In recognition of Northwest’s School of Education’s complete overhaul of its curriculum, Northwest received the 2018 Christa McAuliffe Excellence in Teacher Education Award from the American Association of State Colleges and Universities.
The curricular redesign, which began in 2014, increased students’ access to diverse clinical practice in urban, rural and suburban settings, now totalling more than 600 hours of clinical practice before graduation.
The University also received the award in 2006, making it one of three institutions to receive the award twice since its creation in 2002.
Associate professor and Dean of the School of Education, Tim Wall said the major goals of the curriculum redesign were to offer more diverse clinical experiences and bring together content and techniques to offer students the best tools and skills.
“Our University is one of the few schools that will have people with Ph.D.s in content areas coming together with those who have doctorates in education and working together to design and teach students with deep content and great strategies,” Wall said.
The idea to completely change the curriculum was inspired by two things: Missouri’s changes to teacher certification and feedback from leadership in partner schools.
“When Missouri changed its certification rules, those changes were vast,” Wall said. “So teacher ed programs had to cut hours while still including what mattered, so it led to an opportunity to be agile and nimble and try to reformulate what we knew to be important.”
School of Education faculty sought feedback on their curriculum at a professional advisory board meeting, and that feedback inspired many of the changes.
“It was really launched by our previous dean and my mentor, Dr. Joyce Piveral, who asked the question: if you could redesign the education program from the ground up and start over, what would it look like,” Wall said. “The redesign was really influenced by faculty: their research, the passion that they have for expert instruction and assessment.”
Under the new curriculum, students begin clinical practice in the second block of their freshman year. Wall said the benefits to this are twofold: practicality and preparedness.
“What if you wait until your fifth year when you get your masters degree and first learn to teach, then don’t love it,” Wall said. “I think that’s a concern. We want to support students’ ability to be successful by exposing them to what the work is and making sure we support them to understand how they can best grow their skills and add to their toolbox.”
Sophomore Meredith Riley, an elementary education major, said many people she knows, including herself, switched subjects or age groups once they began observing in classrooms.
“I really thought I wanted to teach high school and then spent five minutes in a classroom and said, ‘this isn’t for me,’” Riley said. “I really think it helps education majors figure out whether they want to be educators or not and find their place.”
Wall said there is no reason for students to wait to begin applying their learning.
“If you know what you want to do in your freshman year, you should get the chance to practice that instead of waiting until you’re filled up with some level of content knowledge,” Wall said. “We think many students can benefit from exposure to great teachers in their content areas and the new strategies and new ways of thinking.”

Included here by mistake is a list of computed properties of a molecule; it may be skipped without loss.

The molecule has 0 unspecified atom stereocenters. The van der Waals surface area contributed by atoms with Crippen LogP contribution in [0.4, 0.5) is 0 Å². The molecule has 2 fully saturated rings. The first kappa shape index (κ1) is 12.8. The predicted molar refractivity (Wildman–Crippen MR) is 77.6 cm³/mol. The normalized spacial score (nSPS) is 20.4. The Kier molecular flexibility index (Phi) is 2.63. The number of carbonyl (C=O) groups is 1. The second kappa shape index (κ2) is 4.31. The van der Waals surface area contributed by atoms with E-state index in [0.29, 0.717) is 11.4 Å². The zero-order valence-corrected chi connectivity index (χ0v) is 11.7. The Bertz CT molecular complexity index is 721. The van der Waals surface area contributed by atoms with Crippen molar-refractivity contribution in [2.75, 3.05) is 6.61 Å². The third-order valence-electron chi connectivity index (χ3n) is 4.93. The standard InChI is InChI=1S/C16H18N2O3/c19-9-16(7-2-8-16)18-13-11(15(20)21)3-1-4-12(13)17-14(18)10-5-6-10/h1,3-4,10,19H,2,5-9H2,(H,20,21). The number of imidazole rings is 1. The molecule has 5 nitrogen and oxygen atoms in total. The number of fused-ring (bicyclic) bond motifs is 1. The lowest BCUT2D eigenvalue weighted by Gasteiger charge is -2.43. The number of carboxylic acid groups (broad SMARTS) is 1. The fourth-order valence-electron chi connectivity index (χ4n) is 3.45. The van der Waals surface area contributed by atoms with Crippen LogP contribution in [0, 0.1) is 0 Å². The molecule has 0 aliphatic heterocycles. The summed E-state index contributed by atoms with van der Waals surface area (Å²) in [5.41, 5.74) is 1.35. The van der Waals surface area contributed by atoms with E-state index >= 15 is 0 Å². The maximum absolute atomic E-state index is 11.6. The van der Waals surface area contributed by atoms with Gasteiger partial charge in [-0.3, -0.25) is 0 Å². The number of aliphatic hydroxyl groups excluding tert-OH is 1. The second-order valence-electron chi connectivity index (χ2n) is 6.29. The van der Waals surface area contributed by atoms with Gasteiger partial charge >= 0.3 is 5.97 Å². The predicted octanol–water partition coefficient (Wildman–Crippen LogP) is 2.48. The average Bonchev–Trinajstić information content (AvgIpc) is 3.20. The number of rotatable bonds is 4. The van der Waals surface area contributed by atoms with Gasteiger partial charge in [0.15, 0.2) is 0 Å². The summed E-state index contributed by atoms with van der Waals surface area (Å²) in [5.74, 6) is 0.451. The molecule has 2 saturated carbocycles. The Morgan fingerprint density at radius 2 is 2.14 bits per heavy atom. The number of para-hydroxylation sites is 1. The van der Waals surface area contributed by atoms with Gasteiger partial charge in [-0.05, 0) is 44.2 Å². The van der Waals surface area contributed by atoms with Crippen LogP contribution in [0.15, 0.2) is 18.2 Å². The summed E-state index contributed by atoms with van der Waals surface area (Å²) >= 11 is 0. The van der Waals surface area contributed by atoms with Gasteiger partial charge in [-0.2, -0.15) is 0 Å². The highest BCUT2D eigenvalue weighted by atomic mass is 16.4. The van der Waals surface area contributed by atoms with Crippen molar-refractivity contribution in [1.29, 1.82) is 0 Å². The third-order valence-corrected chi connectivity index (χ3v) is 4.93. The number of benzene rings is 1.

Riley said one of the most valuable experiences is observing a classroom and seeing it from a neutral perspective, rather than being in a teacher or student role.
“To see these practices that you learn about in the classroom, that as a student you might not notice are taking place,” Riley said. “Like behavior management, you don’t think about how teachers are handling that, but then you learn about it and get to see it in the classroom.”
Students not only observe classrooms early in their degree program, they observe several different kinds of classrooms in a short span of time. Riley said she has observed a first grade classroom, a sixth grade classroom, an art classroom and a high school classroom.
Through these experiences, she said she learned how accepting the education community is of different teaching styles, and she said she gained more respect for her classmates who are learning to teach different subjects or different age groups.
One hundred percent of students graduating from the School of Education complete a profession-based internship or teaching practicum as part of their degree, and 96 percent are employed or enrolled in graduate school within sixth months of completing their undergraduate degrees, according to a University news release.
Wall said that while this is partially due to a nationwide teacher shortage, Northwest students are appealing to employers, and many are hired while they’re still student teaching.
“Northwest students are often very desirable to employers, because they’ve had great preparation and hundreds of hours of clinical practice,” Wall said. “In many ways, our candidates are already fit to be employed. We have a hard time keeping them on the shelves.”
Wall said the award is validating, but the definition of success is ever-changing and there is always room to improve.
“Continuous improvement is what we do,” Wall said. “In fact, we’d like to be at the center of improving improvement. We think we owe it to our students to keep going. We owe it to our partners who hire our students and also house them, support them when they come out to do their practicum experiences and student teaching.”
Northwest will formally receive the McAuliffe Award Oct. 28 at the opening session of AASCU’s Annual Meeting in Washington, D.C.